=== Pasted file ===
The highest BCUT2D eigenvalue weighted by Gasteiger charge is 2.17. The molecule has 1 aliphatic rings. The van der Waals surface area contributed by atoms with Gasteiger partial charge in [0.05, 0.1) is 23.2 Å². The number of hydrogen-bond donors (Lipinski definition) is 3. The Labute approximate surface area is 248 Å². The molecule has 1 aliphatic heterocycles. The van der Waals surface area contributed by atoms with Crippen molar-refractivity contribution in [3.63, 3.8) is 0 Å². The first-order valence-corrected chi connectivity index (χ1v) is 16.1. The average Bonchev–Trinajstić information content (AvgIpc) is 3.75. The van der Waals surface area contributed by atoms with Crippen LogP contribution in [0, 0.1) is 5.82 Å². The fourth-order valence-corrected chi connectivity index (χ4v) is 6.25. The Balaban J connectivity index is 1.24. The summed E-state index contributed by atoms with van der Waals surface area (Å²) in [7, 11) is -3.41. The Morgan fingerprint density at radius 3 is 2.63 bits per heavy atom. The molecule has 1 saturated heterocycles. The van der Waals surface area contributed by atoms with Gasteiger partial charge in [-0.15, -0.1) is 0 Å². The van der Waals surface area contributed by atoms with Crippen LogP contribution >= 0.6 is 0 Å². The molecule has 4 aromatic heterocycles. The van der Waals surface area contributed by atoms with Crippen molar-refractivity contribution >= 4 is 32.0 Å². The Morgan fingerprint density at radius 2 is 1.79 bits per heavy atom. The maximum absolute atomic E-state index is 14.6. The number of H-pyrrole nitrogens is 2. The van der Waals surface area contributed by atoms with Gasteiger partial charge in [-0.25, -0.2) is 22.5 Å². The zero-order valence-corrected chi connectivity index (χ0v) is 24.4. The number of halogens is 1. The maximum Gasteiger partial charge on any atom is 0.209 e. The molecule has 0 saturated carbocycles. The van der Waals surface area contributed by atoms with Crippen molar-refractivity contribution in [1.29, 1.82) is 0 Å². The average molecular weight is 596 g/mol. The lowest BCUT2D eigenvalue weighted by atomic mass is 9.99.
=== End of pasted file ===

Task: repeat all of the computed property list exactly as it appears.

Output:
The highest BCUT2D eigenvalue weighted by Gasteiger charge is 2.17. The molecule has 1 aliphatic rings. The van der Waals surface area contributed by atoms with Gasteiger partial charge in [0.05, 0.1) is 23.2 Å². The number of hydrogen-bond donors (Lipinski definition) is 3. The Labute approximate surface area is 248 Å². The molecule has 1 aliphatic heterocycles. The van der Waals surface area contributed by atoms with Crippen molar-refractivity contribution in [3.63, 3.8) is 0 Å². The first-order valence-corrected chi connectivity index (χ1v) is 16.1. The average Bonchev–Trinajstić information content (AvgIpc) is 3.75. The van der Waals surface area contributed by atoms with Crippen LogP contribution in [0, 0.1) is 5.82 Å². The fourth-order valence-corrected chi connectivity index (χ4v) is 6.25. The Balaban J connectivity index is 1.24. The summed E-state index contributed by atoms with van der Waals surface area (Å²) in [7, 11) is -3.41. The Morgan fingerprint density at radius 3 is 2.63 bits per heavy atom. The molecule has 1 saturated heterocycles. The van der Waals surface area contributed by atoms with Gasteiger partial charge in [-0.15, -0.1) is 0 Å². The van der Waals surface area contributed by atoms with Crippen LogP contribution >= 0.6 is 0 Å². The molecule has 4 aromatic heterocycles. The van der Waals surface area contributed by atoms with Crippen molar-refractivity contribution >= 4 is 32.0 Å². The Morgan fingerprint density at radius 2 is 1.79 bits per heavy atom. The maximum absolute atomic E-state index is 14.6. The number of H-pyrrole nitrogens is 2. The van der Waals surface area contributed by atoms with Gasteiger partial charge in [-0.25, -0.2) is 22.5 Å². The zero-order valence-corrected chi connectivity index (χ0v) is 24.4. The number of halogens is 1. The maximum Gasteiger partial charge on any atom is 0.209 e. The molecule has 0 saturated carbocycles. The van der Waals surface area contributed by atoms with Crippen molar-refractivity contribution in [1.29, 1.82) is 0 Å². The average molecular weight is 596 g/mol. The lowest BCUT2D eigenvalue weighted by atomic mass is 9.99.